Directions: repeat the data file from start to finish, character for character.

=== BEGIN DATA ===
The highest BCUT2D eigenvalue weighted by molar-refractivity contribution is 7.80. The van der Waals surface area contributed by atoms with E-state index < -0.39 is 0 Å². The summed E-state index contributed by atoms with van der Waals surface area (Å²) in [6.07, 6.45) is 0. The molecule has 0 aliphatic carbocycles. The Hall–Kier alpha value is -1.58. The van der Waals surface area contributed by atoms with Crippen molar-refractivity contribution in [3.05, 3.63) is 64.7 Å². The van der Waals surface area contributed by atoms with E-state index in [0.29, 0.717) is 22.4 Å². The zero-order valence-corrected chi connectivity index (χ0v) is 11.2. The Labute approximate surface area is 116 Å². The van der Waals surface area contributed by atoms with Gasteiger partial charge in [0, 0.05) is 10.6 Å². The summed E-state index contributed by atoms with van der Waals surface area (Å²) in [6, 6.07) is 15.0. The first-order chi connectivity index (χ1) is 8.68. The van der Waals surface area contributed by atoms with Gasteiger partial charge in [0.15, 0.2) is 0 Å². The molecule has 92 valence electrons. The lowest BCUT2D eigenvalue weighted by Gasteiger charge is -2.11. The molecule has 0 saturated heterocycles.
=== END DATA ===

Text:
The highest BCUT2D eigenvalue weighted by molar-refractivity contribution is 7.80. The van der Waals surface area contributed by atoms with E-state index < -0.39 is 0 Å². The summed E-state index contributed by atoms with van der Waals surface area (Å²) in [6.07, 6.45) is 0. The molecule has 0 aliphatic carbocycles. The Hall–Kier alpha value is -1.58. The van der Waals surface area contributed by atoms with Crippen molar-refractivity contribution in [3.05, 3.63) is 64.7 Å². The van der Waals surface area contributed by atoms with E-state index in [0.29, 0.717) is 22.4 Å². The zero-order valence-corrected chi connectivity index (χ0v) is 11.2. The Labute approximate surface area is 116 Å². The van der Waals surface area contributed by atoms with Gasteiger partial charge in [0, 0.05) is 10.6 Å². The summed E-state index contributed by atoms with van der Waals surface area (Å²) in [6, 6.07) is 15.0. The first-order chi connectivity index (χ1) is 8.68. The van der Waals surface area contributed by atoms with Gasteiger partial charge in [0.15, 0.2) is 0 Å². The molecule has 92 valence electrons. The lowest BCUT2D eigenvalue weighted by Gasteiger charge is -2.11. The molecule has 0 saturated heterocycles.